“Am I being supportive for my loved one or am I enabling them?”
This is a common problem faced by many people who have a loved one who is struggling with an addiction of any kind.
The problem is that there isn’t an easy answer to this question. Well, there is an easy answer that many people give, but it is woefully inadequate.
The First Answer
The typical answer you get is that providing someone with real support is done because you care. However, if you are enabling the addict, you are probably providing support or taking some kind of action out of fear, guilt or feelings that you are somehow responsible for their behavior.
That sounds like a great answer until you look into it a little further. The problem is that if you are the person who is living through the situation, it is extremely difficult, if not impossible, to accurately identify your motives.
Almost everyone who falls into the “enabler” category believes their motives are 100% because they care.
A good way to take the “enabling vs being supportive” issue to another level is to look at the results of your actions.
Caring for someone produces feelings of compassion and concern. In this situation, you want to offer your support to the person who is struggling. This turns the corner to become enabling when you begin to try to protect the addict from the consequences of their own behavior.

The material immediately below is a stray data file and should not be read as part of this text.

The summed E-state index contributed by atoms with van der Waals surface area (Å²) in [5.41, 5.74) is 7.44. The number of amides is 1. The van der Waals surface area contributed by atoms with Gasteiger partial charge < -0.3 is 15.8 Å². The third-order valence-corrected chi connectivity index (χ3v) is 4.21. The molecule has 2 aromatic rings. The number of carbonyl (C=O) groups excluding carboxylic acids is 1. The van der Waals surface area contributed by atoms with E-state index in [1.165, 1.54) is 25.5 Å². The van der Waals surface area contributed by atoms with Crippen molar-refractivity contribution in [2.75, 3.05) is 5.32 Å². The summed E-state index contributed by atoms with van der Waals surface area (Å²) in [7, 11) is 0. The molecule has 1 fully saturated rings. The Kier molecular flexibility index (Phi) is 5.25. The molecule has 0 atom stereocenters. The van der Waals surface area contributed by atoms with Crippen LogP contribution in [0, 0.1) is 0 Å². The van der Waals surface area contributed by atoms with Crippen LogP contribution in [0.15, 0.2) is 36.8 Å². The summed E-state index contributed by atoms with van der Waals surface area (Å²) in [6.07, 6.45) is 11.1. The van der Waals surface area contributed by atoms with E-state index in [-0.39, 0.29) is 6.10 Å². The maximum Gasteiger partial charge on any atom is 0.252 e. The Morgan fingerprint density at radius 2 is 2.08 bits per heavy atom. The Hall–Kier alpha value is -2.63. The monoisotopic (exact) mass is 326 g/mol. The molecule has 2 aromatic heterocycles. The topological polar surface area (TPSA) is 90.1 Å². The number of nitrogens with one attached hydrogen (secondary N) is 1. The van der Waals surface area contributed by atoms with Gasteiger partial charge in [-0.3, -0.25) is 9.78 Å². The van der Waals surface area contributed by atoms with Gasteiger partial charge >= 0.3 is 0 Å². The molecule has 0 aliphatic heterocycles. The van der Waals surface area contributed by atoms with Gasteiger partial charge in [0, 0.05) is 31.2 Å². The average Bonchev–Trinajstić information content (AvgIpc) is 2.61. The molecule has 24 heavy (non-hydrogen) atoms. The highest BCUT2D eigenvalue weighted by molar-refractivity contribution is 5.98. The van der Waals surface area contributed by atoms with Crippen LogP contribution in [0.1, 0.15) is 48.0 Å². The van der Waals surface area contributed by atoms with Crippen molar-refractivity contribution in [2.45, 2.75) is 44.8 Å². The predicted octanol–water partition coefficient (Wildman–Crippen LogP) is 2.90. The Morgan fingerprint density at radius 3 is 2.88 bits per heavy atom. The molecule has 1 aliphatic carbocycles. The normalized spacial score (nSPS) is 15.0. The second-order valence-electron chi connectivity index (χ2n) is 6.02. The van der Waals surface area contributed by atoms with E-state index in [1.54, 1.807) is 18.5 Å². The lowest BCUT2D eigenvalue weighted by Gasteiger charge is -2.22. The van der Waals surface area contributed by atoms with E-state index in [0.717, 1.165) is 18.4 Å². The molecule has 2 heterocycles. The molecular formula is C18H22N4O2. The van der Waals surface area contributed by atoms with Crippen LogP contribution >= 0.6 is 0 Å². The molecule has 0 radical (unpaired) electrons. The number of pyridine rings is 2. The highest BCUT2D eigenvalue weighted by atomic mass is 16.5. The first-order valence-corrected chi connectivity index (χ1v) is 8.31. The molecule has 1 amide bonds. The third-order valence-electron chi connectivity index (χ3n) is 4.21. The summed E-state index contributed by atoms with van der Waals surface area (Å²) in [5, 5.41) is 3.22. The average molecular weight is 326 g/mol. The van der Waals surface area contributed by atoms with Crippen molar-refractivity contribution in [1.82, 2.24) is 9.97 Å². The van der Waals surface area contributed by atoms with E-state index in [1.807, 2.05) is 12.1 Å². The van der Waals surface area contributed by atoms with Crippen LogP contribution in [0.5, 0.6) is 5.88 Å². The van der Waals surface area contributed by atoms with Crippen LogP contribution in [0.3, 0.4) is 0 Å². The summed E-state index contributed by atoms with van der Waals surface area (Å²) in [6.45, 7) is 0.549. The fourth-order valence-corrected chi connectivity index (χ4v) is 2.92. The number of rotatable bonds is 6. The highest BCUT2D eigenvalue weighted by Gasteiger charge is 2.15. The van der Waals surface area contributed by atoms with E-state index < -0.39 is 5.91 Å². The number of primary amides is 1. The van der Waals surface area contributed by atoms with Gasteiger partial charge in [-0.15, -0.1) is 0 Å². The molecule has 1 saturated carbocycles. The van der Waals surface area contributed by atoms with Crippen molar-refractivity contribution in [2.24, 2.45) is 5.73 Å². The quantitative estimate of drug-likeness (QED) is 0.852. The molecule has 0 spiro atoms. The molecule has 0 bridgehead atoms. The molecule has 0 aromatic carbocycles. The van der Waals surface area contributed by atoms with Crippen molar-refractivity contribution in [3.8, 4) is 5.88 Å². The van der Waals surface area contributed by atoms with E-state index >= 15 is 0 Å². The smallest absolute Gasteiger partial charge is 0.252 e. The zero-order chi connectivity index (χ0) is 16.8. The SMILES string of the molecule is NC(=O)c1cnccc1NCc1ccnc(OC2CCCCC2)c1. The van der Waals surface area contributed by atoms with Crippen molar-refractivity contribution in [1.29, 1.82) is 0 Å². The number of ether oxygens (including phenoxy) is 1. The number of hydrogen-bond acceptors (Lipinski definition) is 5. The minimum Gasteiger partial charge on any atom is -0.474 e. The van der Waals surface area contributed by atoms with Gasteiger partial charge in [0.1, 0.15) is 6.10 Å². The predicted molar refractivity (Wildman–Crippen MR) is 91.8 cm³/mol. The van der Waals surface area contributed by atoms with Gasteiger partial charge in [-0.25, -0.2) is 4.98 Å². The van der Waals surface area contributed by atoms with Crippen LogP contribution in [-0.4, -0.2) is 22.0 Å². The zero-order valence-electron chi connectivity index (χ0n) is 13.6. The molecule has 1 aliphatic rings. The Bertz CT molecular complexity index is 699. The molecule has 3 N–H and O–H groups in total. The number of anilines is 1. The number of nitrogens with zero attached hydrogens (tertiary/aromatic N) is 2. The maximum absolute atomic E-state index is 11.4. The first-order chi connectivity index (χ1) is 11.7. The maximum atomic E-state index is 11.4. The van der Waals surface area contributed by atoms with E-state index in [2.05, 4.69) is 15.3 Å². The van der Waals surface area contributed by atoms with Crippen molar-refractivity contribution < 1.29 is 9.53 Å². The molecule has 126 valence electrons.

Most counseling professionals believe the most effective method of getting an addict to believe that they must change is by allowing them to experience the consequences of their own behavior.
Many addicts talk about how hitting “rock bottom” is what finally made them understand the depth of their problem and that they needed to change their life.
When you enable an addict, you prevent them from hitting the bottom. You are preventing the very thing that is most likely to make them want to turn their life around and get help.
When an enabler gets involved to mitigate the consequences and solve problems, the addict will also continue to expect that help, even as their addiction deepens. When the enabler is unable to eventually “fix” everything, the addict becomes resentful and blames the enabler for their problems instead of recognizing and owning the problems themselves.
The Slippery Slope
Another reason it is so difficult to distinguish between being supportive and enabling that both types of behavior start genuine concern. As the addiction of your loved one continues, you become more desperate to help. It is very, very difficult for you to identify when you turn into an enabler.
It is essential for you to find a neutral 3rd party who can provide you with the support you need to focus on supporting your loved one, not enabling them. Groups like Al-Anon can be a great place to start.